pubKey = keypair.getPublic();

creates the key pair using JCE, while

            RSAKeyPairGenerator gen = new RSAKeyPairGenerator();
            gen.init(new RSAKeyGenerationParameters(BigInteger.valueOf(3), sr, 1024, 80));
            AsymmetricCipherKeyPair keypair = gen.generateKeyPair();
            RSAKeyParameters publicKey = (RSAKeyParameters) keypair.getPublic();
            RSAPrivateCrtKeyParameters privateKey = (RSAPrivateCrtKeyParameters) keypair.getPrivate();
            // used to get proper encoding for the certificate
            RSAPublicKeyStructure pkStruct = new RSAPublicKeyStructure(publicKey.getModulus(), publicKey.getExponent());
            // JCE format needed for the certificate - because getEncoded() is necessary…
            pubKey = KeyFactory.getInstance(“RSA”).generatePublic(
                    new RSAPublicKeySpec(publicKey.getModulus(), publicKey.getExponent()));
            // and this one for the KeyStore
            privKey = KeyFactory.getInstance(“RSA”).generatePrivate(
                    new RSAPrivateCrtKeySpec(publicKey.getModulus(), publicKey.getExponent(),
                            privateKey.getExponent(), privateKey.getP(), privateKey.getQ(),
                            privateKey.getDP(), privateKey.getDQ(), privateKey.getQInv()));

does with BC. Please note that, at the moment, additional code is there to convert the BC key representation to the JCE representation to create the certificate structure and for exporting into PKCS12. I hope to solve these two issues without the help of JCE soon and thus get rid of the conversion lines.

Step 2: creating the new certificate structure

Now, having available the new public key, it can be put into a new X.509 certificate structure. BC actually provides the X509v3CertificateGenerator utility class for this task, but it relies heavily on the JCE infrastructure. Therefore, I am duplicating some of its code, but using only the BC API wherever possible and thus removing dependencies on JCE classes.

        Calendar expiry = Calendar.getInstance();
        expiry.add(Calendar.DAY_OF_YEAR, validityDays);
        X509Name x509Name = new X509Name(“CN=” + dn);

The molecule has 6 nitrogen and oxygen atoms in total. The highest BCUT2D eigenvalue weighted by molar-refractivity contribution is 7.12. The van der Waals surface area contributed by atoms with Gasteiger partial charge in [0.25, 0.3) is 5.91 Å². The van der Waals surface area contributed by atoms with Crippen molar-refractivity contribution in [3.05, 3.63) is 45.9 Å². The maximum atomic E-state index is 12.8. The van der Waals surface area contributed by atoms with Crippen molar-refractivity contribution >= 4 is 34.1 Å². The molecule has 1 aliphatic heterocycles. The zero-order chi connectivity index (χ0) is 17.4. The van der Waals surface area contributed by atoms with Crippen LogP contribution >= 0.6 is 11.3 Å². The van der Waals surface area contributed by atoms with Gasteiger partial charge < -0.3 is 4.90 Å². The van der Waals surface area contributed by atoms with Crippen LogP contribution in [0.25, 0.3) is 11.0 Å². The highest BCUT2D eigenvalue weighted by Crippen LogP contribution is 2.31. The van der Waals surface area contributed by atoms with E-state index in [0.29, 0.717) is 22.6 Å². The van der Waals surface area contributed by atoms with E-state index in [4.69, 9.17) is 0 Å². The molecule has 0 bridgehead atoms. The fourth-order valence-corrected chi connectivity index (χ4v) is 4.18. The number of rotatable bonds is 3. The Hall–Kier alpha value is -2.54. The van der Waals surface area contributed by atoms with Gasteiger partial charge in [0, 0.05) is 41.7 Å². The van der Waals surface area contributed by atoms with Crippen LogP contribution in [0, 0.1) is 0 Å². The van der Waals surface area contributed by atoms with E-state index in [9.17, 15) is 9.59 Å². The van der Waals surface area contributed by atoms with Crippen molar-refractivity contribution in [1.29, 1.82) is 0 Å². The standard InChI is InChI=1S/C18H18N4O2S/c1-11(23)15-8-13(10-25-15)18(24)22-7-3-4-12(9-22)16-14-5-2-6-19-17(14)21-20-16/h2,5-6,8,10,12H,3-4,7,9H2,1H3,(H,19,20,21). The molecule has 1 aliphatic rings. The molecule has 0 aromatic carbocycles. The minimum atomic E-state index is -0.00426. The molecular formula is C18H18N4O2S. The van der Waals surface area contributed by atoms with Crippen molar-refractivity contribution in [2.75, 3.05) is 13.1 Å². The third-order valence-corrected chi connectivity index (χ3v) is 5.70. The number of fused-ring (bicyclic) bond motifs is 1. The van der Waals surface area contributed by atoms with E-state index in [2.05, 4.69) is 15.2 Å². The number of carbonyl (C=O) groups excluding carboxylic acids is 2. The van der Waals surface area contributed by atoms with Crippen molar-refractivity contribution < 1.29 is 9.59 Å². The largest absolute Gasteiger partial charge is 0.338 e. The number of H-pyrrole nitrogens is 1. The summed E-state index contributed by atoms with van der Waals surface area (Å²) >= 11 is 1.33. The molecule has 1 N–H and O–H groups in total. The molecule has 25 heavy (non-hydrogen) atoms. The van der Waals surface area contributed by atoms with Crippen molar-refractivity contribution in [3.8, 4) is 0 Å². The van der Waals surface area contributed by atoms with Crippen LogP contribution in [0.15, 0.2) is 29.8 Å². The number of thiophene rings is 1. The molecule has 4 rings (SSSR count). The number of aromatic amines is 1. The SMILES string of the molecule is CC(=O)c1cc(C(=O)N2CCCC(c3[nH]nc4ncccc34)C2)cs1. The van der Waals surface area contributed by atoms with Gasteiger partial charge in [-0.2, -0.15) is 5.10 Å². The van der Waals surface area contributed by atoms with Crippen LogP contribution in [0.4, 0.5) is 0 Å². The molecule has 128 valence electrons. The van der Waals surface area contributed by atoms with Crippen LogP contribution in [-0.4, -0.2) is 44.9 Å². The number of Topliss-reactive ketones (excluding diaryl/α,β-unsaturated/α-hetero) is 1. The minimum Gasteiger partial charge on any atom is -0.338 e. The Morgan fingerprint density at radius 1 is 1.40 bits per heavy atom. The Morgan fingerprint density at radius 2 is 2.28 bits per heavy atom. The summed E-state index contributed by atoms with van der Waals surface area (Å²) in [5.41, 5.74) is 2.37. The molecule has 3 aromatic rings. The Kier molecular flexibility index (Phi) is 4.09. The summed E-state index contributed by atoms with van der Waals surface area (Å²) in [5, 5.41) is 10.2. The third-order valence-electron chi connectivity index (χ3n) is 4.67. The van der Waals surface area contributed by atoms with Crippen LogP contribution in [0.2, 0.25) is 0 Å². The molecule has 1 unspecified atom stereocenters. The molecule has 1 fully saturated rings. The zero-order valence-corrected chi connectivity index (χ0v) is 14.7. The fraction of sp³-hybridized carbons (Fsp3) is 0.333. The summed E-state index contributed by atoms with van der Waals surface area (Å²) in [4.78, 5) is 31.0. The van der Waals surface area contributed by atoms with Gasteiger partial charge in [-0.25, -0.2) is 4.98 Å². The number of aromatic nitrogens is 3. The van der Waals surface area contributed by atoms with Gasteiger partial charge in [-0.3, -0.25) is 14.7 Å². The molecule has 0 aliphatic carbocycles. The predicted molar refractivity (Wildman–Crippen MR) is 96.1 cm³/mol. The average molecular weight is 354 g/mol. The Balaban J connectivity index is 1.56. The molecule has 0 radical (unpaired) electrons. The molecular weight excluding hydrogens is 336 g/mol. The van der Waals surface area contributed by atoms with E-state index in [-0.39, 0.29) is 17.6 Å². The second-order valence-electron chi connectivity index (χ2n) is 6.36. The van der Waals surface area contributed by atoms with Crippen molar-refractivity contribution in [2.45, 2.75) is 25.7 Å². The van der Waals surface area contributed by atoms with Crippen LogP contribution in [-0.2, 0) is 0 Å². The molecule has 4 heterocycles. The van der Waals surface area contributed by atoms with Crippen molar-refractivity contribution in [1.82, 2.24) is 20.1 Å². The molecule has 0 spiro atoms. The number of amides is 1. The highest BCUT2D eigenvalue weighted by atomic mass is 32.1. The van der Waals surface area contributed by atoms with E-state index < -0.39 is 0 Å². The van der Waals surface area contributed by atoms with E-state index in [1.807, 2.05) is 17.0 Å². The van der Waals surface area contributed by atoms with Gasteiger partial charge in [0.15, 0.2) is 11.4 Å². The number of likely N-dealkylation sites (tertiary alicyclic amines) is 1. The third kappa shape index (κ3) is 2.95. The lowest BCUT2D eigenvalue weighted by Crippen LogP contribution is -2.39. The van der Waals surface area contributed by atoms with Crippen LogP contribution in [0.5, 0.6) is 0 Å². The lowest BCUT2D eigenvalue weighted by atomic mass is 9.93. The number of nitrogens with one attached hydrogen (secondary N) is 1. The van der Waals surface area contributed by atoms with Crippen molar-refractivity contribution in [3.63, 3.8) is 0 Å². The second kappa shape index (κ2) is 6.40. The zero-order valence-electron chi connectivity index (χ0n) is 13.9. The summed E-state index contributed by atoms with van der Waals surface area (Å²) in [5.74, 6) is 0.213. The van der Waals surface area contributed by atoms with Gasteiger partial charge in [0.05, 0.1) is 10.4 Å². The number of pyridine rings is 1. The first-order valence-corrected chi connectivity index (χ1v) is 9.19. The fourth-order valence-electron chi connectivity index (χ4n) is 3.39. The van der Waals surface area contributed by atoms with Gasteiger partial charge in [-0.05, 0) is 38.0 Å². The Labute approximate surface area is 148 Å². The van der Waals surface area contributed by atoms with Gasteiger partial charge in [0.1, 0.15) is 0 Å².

V3TBSCertificateGenerator certGen = new V3TBSCertificateGenerator();
        certGen.setSerialNumber(new DERInteger(BigInteger.valueOf(System.currentTimeMillis())));
        DERObjectIdentifier sigOID = X509Util.getAlgorithmOID(“SHA1WithRSAEncryption”);
        AlgorithmIdentifier sigAlgId = new AlgorithmIdentifier(sigOID, new DERNull());
        certGen.setSubjectPublicKeyInfo(new SubjectPublicKeyInfo((ASN1Sequence)new ASN1InputStream(
                new ByteArrayInputStream(pubKey.getEncoded())).readObject()));
        certGen.setStartDate(new Time(new Date(System.currentTimeMillis())));
        certGen.setEndDate(new Time(expiry.getTime()));
        TBSCertificateStructure tbsCert = certGen.generateTBSCertificate();

There are a few rather tricky bits in this code snippet:

  • The issuer name is important to get right! If the string is not bit-for-bit correct, verification of the certificate chain will fail later on. I made an earlier error of setting the issuer to new X509Name(caCert.getSubjectDN().getName()), but this provided an incorrect value in the certificate. The PrincipalUtil class is able to produce the correct name.

  • The object identifier describing the type of the following signature is hard-coded here and needs to match the signing code below.

  • It is also quite hard to get the encoding of the public key within the certificate correct. At first, I tried with

        certGen.setSubjectPublicKeyInfo(new SubjectPublicKeyInfo(sigAlgId, pkStruct.toASN1Object()));

    but this was unreadable by openssl. I have yet to find out why only the getEncoded() method of the JCE version of the public key class produces the correct encoding, or, phrased differently, what the correct encoding is.

  • The subject name can be set to a complete X.509 name (e.g. “O=My organization, OE=My organizational unit, C=AT, CN=Rene Mayrhofer/”), but I chose to use only the common name (CN) part of it. Who is using the X.500 structure anyway? I am ok with identifying certificates only be a single name.

Step 3: loading the CA private key and certificate

We assume the complete CA, consisting of its self-signed certificate and the associated private key, to be contained in a PKCS12 file. It can be loaded using the JCE KeyStore class: